Mathematically, patterns moving with constant shape and speed can be studied via the ansatz u(x,t)=U(z) and w(x,t)=W(z), where z=x−ct with c being the migration speed. Substituting these solution forms into equations (2.1) gives the travelling wave equations as 2.2aand 2.2bPatterned solutions correspond to periodic solutions of equations (2.2). Previously, Gabriel Lord and I used numerical bifurcation analysis to study these periodic solutions (Sherratt & Lord 2007). We showed that, for a given value of the migration speed c, patterns occur for a range of rainfall parameter values A, and our results suggested that this range is bounded by a Hopf bifurcation point and a homoclinic solution; details of the relevant homogeneous equilibria are given in §2. A typical result is illustrated in figure 1, which shows the loci of the Hopf bifurcation point and the homoclinic solution in the A–c parameter plane, for fixed values of B and ν.
Intuitively, sufficiently high rainfall levels give rise to only homogeneous vegetation, whereas very low rainfall levels imply a complete desert. Intermediate rainfall levels are too low to maintain homogeneous plant cover, but are compatible with vegetation bands.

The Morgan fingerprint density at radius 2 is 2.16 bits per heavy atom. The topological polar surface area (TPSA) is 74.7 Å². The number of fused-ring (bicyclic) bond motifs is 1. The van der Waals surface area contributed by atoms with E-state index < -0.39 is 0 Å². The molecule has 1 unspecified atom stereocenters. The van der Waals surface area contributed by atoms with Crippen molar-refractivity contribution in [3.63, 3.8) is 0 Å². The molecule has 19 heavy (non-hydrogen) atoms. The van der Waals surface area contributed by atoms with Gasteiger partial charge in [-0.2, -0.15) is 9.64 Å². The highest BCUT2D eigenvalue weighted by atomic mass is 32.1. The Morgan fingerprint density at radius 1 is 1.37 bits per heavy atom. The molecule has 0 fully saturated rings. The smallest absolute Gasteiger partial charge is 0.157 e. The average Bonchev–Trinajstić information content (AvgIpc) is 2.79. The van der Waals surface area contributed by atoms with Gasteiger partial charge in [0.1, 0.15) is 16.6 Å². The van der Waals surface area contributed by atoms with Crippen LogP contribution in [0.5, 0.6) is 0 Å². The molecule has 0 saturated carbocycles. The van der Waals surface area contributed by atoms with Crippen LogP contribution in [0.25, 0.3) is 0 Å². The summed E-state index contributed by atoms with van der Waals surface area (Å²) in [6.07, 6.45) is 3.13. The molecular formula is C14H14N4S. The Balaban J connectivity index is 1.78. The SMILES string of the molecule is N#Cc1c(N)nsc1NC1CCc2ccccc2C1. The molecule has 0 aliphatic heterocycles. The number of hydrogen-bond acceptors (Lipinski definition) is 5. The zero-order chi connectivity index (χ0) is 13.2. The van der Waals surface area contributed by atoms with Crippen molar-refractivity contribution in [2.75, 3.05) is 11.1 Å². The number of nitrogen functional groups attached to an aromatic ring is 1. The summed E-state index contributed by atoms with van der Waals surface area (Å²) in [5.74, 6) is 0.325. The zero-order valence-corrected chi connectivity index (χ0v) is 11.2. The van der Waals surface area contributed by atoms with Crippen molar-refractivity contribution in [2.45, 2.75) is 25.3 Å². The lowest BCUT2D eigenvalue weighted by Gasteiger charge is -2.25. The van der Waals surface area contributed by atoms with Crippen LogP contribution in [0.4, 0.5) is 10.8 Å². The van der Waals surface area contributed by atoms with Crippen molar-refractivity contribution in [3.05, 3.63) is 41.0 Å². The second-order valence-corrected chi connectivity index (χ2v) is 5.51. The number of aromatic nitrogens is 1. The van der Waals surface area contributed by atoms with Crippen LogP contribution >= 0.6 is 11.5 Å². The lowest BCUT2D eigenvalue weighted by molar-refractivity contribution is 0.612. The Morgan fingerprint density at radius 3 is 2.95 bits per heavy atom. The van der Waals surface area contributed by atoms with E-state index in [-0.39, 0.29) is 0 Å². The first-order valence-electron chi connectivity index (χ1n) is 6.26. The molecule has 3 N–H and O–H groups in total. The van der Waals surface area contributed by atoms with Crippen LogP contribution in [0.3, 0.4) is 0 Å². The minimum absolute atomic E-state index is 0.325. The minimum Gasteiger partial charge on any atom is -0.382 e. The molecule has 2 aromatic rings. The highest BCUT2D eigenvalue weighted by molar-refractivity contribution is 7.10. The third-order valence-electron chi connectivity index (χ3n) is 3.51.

The parameters A, B and ν will vary between different ecosystems. Estimates of A (rainfall) and B (plant loss) lie in the ranges 0.1–3.0 and 0.05–2.0, respectively (Klausmeier 1999; Rietkerk et al. 2002). Throughout the paper, I make the assumption that B<2. This guarantees that equations (2.1) have simple local dynamics: phenomena such as limit cycles can occur in the kinetics for larger values of B, but these are not relevant in applications. In comparison to A and B, the slope parameter ν is much larger, with a value of 200 being typical. The non-dimensionalization (see Klausmeier 1999; Sherratt 2005) shows that ν depends on the ratio of the advection rate of water and the (square root of the) plant diffusion coefficient; hence, it is very large, even though the slopes on which banded vegetation occurs are quite gentle (a few per cent).1 Mathematically, the large value of ν suggests an investigation of the asymptotic form of periodic solutions of equations (2.2) for large ν. This is the approach taken in this paper, and my focus is the maximum value of the migration speed c for which patterns occur. I will show that this speed is Os(ν) as , meaning that there are constants k1 and k2 such that the maximum speed satisfies k1ν≤c≤k2ν for ν sufficiently large.2 Further, I will show that, for fixed B, the scaling c=Os(ν), A=Os(1) incorporates an important part of the region of the c–A parameter plane giving patterns, including the crossing of the homoclinic solution and Hopf bifurcation loci that is shown in the inset in figure 1. It is important to note that c=Os(ν) does not imply that c and ν have comparable numerical values, since the constants k1 and k2 could be either very large or very small. This is exemplified by the crossing point of the homoclinic solution and Hopf bifurcation loci in figure 1, which occurs at c≈20, while ν=182.5; nevertheless, I will show that this wave speed is Os(ν) as . Figure 2 shows a typical pattern solution of equations (2.2) close to the crossing point.